May this article will help you.
1 Definition: An ex-gratia payment in this context is a payment made to an individual in respect of loss or damage to personal property in a situation where the County Council accepts no liability for the loss or damage but is willing to make some reimbursement without accepting liability. Most commonly such payments are made to employees in respect of personal property (including clothing or personal items such as spectacles) damaged or lost accidentally. Ex gratia payments are not made in situations where the loss is fully insured, either by the individual or the County Council
2. Funding: In the case of schools with delegated budgets, funding to make ex-gratia payments is included within the general delegated budget. There is no specific budget heading for this item as the payments concerned would normally be too small and infrequent to warrant specific provision. The decision as to whether or not to make an ex-gratia payment in individual cases rests with individual schools. Although this is not a matter for the Director of Education, in specific cases advice on practice may be sought from the County Council's Insurance Manager.
3. When to Consider Making an Ex Gratia Payment: Most claims are likely to be made by employees. These claims will normally relate to clothing or small personal items brought into school in the course of the working day. The loss or damage will normally be accidental. It does not have to be attributable to any fault or negligence on the part of the school and the making of an ex-gratia payment is not an admission of liability. Teachers' conditions of service (Appendix of the Burgundy Book) acknowledge that the school environment is one in which personal property might be subject to a greater than average risk of accidental loss or damage. They require schools to consider sympathetically any claims made by teachers in respect of loss or damage to property in the course of their job.
4. Making an Ex Gratia Payment: Ex gratia payments are intended to cover small losses. If a claim is made in respect of loss of more than £100 value, schools should seek advice from the insurance manager. If the object concerned is high in value, schools should consider whether or not is should have been brought into school in the first place, and whether it is or should be insured by the owner. Ex gratia payments are not intended to cover fair wear and tear. There should be evidence that the loss or damage is outside the usual areas such as spillage of food or drink, damage to vulnerable items of clothing, etc.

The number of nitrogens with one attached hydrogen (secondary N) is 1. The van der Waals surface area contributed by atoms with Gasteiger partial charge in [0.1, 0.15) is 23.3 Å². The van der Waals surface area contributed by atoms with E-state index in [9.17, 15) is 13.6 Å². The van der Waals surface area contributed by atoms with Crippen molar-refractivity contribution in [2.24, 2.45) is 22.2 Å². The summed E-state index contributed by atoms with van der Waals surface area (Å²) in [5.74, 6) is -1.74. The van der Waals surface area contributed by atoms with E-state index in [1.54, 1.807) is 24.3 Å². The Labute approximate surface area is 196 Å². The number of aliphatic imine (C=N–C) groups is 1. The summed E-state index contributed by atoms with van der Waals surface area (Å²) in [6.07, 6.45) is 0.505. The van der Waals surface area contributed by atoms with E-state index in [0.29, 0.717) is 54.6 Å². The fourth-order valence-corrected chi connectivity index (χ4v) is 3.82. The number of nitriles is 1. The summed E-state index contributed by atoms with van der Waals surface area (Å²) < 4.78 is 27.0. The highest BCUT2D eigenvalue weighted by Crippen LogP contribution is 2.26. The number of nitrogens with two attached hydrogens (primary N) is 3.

5. Motor Vehicles: The County Council does not accept any obligation to provide parking for employees' motor vehicles nor does it accept liability for loss or damage sustained while an employees vehicle is parked on County premises. The responsibility for insurance of a motor vehicle rests with the owner. Employees who use their vehicle on County business are required to have suitable insurance cover. Uninsured losses are (at least in principal) recoverable from any third party responsible for the damage. However, staff cars parked in school car parks may be at greater risk of suffering malicious damage by unknown persons and in such exceptional circumstances an ex-gratia payment may be appropriate. If, for instance, a school is satisfied that damage was caused maliciously in a way which relates to the teacher's (or other employee's) employment (e.g. by a pupil or parent) it should consider whether an ex-gratia payment is appropriate because the uninsured loss will not in practice be recoverable. The uninsured loss could include some compensation for loss of no-claims bonus or to help cover a reasonable excess in the employee's insurance policy.
6. Payments to People Who are Not Employees: In general ex-gratia payments will not be appropriate to people who are not employees. Contractors should have suitable insurance for themselves and their employees to cover such eventuality. Casual visitors such as parents or those attending school functions should not normally be considered unless there is clear fault on the part of the school, in which case the Insurance Manager should be consulted.. However, it may be reasonable to treat volunteers and school governors who have frequent business on school premises in the same way as employees.
7. Delegation: It is recommended that schools have a system which delegates to the headteacher the power to make occasional ex-gratia payments to employees - up to a specified amount of not more than (say) £100 on any one occasion and nor than a specified number of occasions in a year.
From Pakistan, Karachi
From India, Lucknow
From India, Madras
Ex gratia (sometimes ex-gratia) is Latin (lit. 'by favour') and is most often used in a legal context. When something has been done ex gratia, it has been done voluntarily, out of kindness or grace. In law, an ex gratia payment is a payment made without the giver recognising any liability or legal obligation
From India, Delhi
Can you please confirm with any relevant fact that Ex-Gratia cannot be included in the CTC as in my current employment, it is a part of my CTC.
In order to challenge current break-up I would need the authenticated supporting document.
I would like to request to you, please ex plane the below mentioned Points.
what is Ex Gratia?,
how to Calculate Ex Gratia?
at what time Withdrawal that amount?
Why provide the company Ex Gratia?
Thanks & Regards
From India, Bangalore
My Name is Rajan Singh.
can i ask for ex gratia payment to ex employer .
i was offered a ex gratia & Gratuity in my CTC which is logically a liablity to company which employee can get paid by employer.
but my ex employer is denying to pay the amount in sake of management decision and loss to company .
my Basic salary was less than 10000/-
kindly help regarding to this.
From India, Mumbai
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